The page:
The third apostle is St Thomas. The episode of him touching the wounds of Christ233 was a recurrent image in medieval and later iconography as it fulfilled one of the main functions of religious art, namely to reinforce articles of Christian doctrine.234 There is a tradition that he travelled to evangelize India,235 and he is shown holding his attribute of a spear, the instrument of his martyrdom in that country.

These two windows, s3 and s4, launch the Church History sequence, and should be read as a pair. This group of saints is unified by the shared themes of their witness to Christ’s ministry, their leadership in the early church, and the evolution of the canon of the New Testament, whilst the subtexts of mission and martyrdom are also present.

Before following the recommended route across the retro-quire to the north quire aisle, a further observation must be made in passing on the two single-saint lancets in the east walls of the aisles.

s2 South quire aisle and n2 North quire aisle: St John the Divine and St Stephen

At the end of the North Aisle is seen St. Stephen, the great Deacon and Proto-Martyr. At the end of the South Aisle. St. John the Divine, two types of saintly character, the one of eager zealous work, the other of patient waiting contemplation, both sanctified by suffering, martyrdom and confessorship …236

Donor, dedicatee and insertion.

Window s2 in the south quire aisle was inserted in 1887 for the consecration of the cathedral.237 It was dedicated by his mother and sister to the Revd John Maxwell Lyle, who died at Lis Escop. Window n2 in the north quire aisle was inserted in 1888 in memory of Sir Joseph Rowe, Chief Justice of Jamaica , by Dame Frances Rowe.238

The significance of these two windows as elements of the great east window has already been considered (Chapter 6), but now these two single-saint windows can also be located within the context of the Christian History sequence. All the themes that have been identified in s3 and s4 can now be seen to be relevant in these two windows.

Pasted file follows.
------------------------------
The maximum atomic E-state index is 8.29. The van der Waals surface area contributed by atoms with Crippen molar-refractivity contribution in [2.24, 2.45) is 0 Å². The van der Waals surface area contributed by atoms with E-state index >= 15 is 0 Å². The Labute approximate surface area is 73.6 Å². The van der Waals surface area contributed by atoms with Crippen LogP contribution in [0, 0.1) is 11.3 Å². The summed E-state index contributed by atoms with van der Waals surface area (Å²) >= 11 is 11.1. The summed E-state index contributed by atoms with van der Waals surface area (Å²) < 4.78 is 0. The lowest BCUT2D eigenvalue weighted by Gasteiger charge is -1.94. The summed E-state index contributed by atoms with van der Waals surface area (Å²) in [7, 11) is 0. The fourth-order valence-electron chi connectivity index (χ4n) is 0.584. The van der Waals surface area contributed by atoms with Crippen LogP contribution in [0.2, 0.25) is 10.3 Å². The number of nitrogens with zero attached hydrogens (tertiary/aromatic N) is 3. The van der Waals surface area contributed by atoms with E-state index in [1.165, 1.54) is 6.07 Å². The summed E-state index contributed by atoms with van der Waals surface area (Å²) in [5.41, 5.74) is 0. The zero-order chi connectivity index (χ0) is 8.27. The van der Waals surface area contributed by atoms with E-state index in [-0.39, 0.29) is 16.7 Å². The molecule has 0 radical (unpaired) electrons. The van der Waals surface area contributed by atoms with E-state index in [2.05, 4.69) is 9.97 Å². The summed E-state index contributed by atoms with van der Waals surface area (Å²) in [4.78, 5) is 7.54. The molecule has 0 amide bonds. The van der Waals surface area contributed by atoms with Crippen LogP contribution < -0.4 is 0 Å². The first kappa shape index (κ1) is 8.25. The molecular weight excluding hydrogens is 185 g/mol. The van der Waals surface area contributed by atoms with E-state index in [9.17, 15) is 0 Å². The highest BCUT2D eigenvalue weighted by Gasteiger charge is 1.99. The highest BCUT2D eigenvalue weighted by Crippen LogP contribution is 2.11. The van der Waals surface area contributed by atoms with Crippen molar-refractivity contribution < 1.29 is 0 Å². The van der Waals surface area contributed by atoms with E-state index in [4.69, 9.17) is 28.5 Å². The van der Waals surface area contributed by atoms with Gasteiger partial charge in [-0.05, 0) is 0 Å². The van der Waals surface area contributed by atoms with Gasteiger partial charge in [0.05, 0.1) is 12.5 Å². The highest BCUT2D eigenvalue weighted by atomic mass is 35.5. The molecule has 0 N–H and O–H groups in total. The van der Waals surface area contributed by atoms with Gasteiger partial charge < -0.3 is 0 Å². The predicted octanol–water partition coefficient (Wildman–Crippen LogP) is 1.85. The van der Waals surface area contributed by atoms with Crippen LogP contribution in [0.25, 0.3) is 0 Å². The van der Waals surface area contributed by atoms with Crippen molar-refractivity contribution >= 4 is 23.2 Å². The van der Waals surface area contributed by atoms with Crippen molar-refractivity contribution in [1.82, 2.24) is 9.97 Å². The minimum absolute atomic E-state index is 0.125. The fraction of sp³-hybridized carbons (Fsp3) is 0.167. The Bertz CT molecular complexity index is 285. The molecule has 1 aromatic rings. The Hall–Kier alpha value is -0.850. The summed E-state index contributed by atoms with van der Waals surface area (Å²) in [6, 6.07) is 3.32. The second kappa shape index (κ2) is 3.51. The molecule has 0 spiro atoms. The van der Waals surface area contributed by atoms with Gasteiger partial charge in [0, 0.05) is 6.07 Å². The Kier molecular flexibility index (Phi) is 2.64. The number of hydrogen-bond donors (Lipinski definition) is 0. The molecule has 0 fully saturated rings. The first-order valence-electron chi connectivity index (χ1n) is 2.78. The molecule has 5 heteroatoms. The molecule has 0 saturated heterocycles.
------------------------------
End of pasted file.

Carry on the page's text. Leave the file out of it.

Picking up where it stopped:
In s2, St John joins Mark and Matthew as the third evangelist in the sequence and as the only apostle with a specific Marian connection.239 He is recognisable as a participant in the scene of the commissioning of St Peter and also as being present in the formulation of the early church as shown at the Council of Jerusalem scene.

In n2, St Stephen fulfils a similar function in the Church History themes by emphasising the themes of evangelizing work and martyrdom in an age of persecution that have already formed the subtexts of the windows in the south transept lancets (Chapter 9, s10s12).

n3. North Quire aisle north 1: St Paul, Mary Magdalene and St Luke

Donor, dedicatee and insertion.

This window was dedicated to Dame Frances Ann Rowe and inserted in 1890.240

n3. In affectionate remembrance of Dame Frances Ann widow of Sir Joshua Rowe C.B. who died 28 October 1888 aged 88.

n3 2. Sancta Maria Magdalena Sanctus Paulus Sanctus Lucas

St Paul stands holding a martyr’s palm in his left hand and a sword in his right hand. Below him on the left sits Mary Magdalene, dressed in a tunic and cloak with her usual long unbound hair. In her left hand she holds a jar, the traditional representation of the jar of ointment with which Christ’s feet were anointed. On right sits St Luke, holding in his left hand a quill pen and, in his right hand, a copy of the Bible.

n3 1. Vas electionis est mihi iste (He is a chosen vessel unto me) Acts 9:15.

Saul’s conversion on the road to Damascus. Saul is shown wearing Roman armour and seated on a rearing horse. He is blinded by light, with his left arm stretching up to heaven and his right over his face. In the upper right corner is the hand of God and the inscription Saule Saule quid me persequeris (Saul, Saul, why persecutest thou me)? (Acts 9:4). Three servants and soldiers are similarly blinded, while one soldier is being trampled beneath the horse’s hooves.

The iconography of this very important window in the Christian History sequence summarises both the previous windows and sets the themes for the succeeding windows throughout the north quire aisle.